© J. Shimon & J. Lindemann - 1994
How did you learn these techniques
(shooting and printing) and which material do you use?
We are self-taught, although we have
Masters degrees in photography. We have learned from talking with elder
photographers who have critiqued our work or given us tips. And from
looking at prints in museums and emulating them. Part of our experiment
is to draw from all phases of photographic evolution to see different
things in the same manner (the contemporary through the eyes of history)
and the same things in different ways (the same subject rendered in
R.J. at Punk House
© J. Shimon & J. Lindemann - 1996
Some of your images make me undoubtedly think of film scenes
("Susan with Anne Holding Apple", "Eric with the Sun in His Ear"...)
probably because of the format in length of the 12x20, of framing. I
believe that you also practise video... What is the influence of movies
in your work ?
One of the first times we took the 12x20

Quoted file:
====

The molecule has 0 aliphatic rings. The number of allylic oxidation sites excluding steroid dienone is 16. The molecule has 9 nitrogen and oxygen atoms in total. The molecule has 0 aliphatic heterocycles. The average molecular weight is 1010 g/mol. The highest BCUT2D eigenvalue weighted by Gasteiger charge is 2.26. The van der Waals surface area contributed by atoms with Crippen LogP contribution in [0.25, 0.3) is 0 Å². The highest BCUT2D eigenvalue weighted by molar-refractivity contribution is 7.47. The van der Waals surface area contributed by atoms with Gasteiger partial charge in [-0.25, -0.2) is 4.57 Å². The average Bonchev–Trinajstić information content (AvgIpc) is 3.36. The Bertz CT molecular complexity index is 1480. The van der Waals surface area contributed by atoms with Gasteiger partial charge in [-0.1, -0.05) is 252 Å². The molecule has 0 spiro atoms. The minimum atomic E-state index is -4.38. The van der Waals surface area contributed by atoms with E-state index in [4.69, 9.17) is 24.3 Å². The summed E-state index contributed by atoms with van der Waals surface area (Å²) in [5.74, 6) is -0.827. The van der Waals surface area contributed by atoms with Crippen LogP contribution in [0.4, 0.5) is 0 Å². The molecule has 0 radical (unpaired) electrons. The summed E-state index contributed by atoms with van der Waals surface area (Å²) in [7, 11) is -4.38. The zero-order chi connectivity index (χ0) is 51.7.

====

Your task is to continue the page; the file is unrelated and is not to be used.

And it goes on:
camera out in the field, the man we were photographing looked through
the ground glass and said it was like watching TV. He was right. The
image looks cinematic when it is that large. Many of our videos and
films feel more like a still photograph coming to life. This is how we
see it through the ground glass while we are photographing. Films enable
our images to have movement and sound and a life that expands beyond the
single frame. Our films and videos are posted on YouTube
and they have an affinity with experimental film more so than Hollywood
Brad X. with telephone
© J. Shimon & J. Lindemann - 1996
What is for you the importance of the
text you add to your photographs ?
We've always written about our pictures.
Maybe because they come from a specific (remote and obscure) place and
moved outward. This displacement prompted an explanation. Putting words
and pictures together presents contradictions. We accept this. The
circumstances that prompt us to make a photograph are compelling or
poetic but not always overtly dramatic or newsworthy in the media sense.
We want to remember the circumstances surrounding the photograph and we
do this by writing them down. There is always a reason to make a picture